Top Line: Eric Gryba's hit on Canadiens' Lars Eller stirs debate; more NHL links
By Allan Muir
An annotated guide to this morning's must-read hockey stories:
• Canada's Sun newspaper chain has never been a paragon of journalistic virtues, but this is an execrable decision. Shame on them.
• Sean Gordon looks at the two sides of the frightening hit on Lars Eller.
• Allan Maki wonders why the NHL doesn't take out the guesswork and make every incident of head contact illegal. Think you'll find this concept gaining steam in the media over the next few days, but I don't see it catching on with the league. The speed of the game conspires with uniquely sized players to make some head contact inevitable. There has to be some room for interpretation, backed up with a greater awareness of safety among players.
• Sidney Crosby rejoined his regular linemates in practice on Thursday. That has to mean something, right?
• Injuries, as much as the need for a shakeup, could lead to changes at both ends of the ice for the Maple Leafs in Game 2.
• The lines will get a shakeup, but there won't be changes in net for Vancouver in Game 2. Roberto Luongo is back between the pipes. The question now is whether Cory Scheider will be available at any point during this series.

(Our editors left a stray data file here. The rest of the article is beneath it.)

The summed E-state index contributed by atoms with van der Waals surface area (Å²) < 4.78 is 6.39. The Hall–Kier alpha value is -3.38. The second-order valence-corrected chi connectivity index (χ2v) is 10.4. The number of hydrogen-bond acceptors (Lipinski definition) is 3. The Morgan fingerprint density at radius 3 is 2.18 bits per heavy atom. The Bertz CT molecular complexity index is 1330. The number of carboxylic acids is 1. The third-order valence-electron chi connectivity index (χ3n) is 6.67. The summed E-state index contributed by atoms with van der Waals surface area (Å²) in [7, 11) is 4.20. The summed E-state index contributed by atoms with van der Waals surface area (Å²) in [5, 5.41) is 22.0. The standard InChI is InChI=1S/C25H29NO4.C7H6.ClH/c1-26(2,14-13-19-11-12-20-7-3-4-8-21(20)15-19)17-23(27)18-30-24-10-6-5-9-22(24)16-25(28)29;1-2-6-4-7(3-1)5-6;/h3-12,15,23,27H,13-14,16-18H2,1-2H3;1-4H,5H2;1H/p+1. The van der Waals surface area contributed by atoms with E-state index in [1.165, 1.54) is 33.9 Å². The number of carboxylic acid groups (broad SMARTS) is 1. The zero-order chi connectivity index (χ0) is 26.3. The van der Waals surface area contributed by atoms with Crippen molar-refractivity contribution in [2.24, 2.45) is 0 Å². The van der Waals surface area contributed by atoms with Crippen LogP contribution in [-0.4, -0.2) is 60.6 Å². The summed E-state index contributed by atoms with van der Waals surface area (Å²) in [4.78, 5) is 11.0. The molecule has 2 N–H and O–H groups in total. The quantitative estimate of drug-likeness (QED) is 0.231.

• The difference between the Canucks and Sharks right now may be the ability of San Jose GM Doug Wilson to bring in young players who can contribute in key roles.
• The story of a construction worker who dropped a Canadiens puck into the foundation of a new Quebec City arena that may one day house the Nordiques continues to stir controversy in La Belle Province.
• The new downtown arena deal in Edmonton is on ice until the stakeholders decide to who will step up to solve the financing issues.
• David Staples has the numbers to prove that Jonathan Drouin is the best draft-eligible forward in the QMJHL since Sidney Crosby. Does that make him a better choice than teammate Nathan MacKinnon? • The Hurricanes have too much money tied up in forwards and are desperate to improve their blueline. Luke DeCock wonders if dealing Jeff Skinner could solve both problems. I can only imagine how poorly this idea is being received by the population of teen girls in the Triangle.